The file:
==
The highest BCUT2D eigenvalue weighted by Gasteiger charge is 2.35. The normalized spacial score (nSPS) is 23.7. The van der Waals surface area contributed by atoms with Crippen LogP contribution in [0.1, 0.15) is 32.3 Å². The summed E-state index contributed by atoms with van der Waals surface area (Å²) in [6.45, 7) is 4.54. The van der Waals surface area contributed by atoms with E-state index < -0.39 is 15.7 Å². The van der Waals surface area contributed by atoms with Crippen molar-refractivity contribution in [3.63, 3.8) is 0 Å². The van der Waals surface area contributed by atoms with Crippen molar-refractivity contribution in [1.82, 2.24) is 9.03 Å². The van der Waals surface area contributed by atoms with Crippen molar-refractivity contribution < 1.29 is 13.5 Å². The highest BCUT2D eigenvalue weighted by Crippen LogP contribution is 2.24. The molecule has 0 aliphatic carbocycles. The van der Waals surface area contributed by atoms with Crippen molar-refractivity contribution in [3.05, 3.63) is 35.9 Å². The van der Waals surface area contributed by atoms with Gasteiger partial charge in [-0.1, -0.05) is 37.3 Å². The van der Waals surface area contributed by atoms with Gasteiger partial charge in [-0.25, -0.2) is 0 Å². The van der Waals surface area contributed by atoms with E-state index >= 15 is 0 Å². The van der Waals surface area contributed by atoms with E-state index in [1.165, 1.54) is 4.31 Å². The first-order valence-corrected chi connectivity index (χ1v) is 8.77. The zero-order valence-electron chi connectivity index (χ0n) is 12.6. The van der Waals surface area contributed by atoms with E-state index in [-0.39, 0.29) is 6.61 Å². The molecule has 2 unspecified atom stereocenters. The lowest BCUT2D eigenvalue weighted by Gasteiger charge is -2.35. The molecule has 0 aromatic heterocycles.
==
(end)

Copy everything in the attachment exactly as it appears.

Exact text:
The highest BCUT2D eigenvalue weighted by Gasteiger charge is 2.35. The normalized spacial score (nSPS) is 23.7. The van der Waals surface area contributed by atoms with Crippen LogP contribution in [0.1, 0.15) is 32.3 Å². The summed E-state index contributed by atoms with van der Waals surface area (Å²) in [6.45, 7) is 4.54. The van der Waals surface area contributed by atoms with E-state index < -0.39 is 15.7 Å². The van der Waals surface area contributed by atoms with Crippen molar-refractivity contribution in [3.63, 3.8) is 0 Å². The van der Waals surface area contributed by atoms with Crippen molar-refractivity contribution in [1.82, 2.24) is 9.03 Å². The van der Waals surface area contributed by atoms with Crippen molar-refractivity contribution < 1.29 is 13.5 Å². The highest BCUT2D eigenvalue weighted by Crippen LogP contribution is 2.24. The molecule has 0 aliphatic carbocycles. The van der Waals surface area contributed by atoms with Crippen molar-refractivity contribution in [3.05, 3.63) is 35.9 Å². The van der Waals surface area contributed by atoms with Gasteiger partial charge in [-0.1, -0.05) is 37.3 Å². The van der Waals surface area contributed by atoms with Gasteiger partial charge in [-0.25, -0.2) is 0 Å². The van der Waals surface area contributed by atoms with E-state index >= 15 is 0 Å². The van der Waals surface area contributed by atoms with E-state index in [1.165, 1.54) is 4.31 Å². The first-order valence-corrected chi connectivity index (χ1v) is 8.77. The zero-order valence-electron chi connectivity index (χ0n) is 12.6. The van der Waals surface area contributed by atoms with E-state index in [-0.39, 0.29) is 6.61 Å². The molecule has 2 unspecified atom stereocenters. The lowest BCUT2D eigenvalue weighted by Gasteiger charge is -2.35. The molecule has 0 aromatic heterocycles.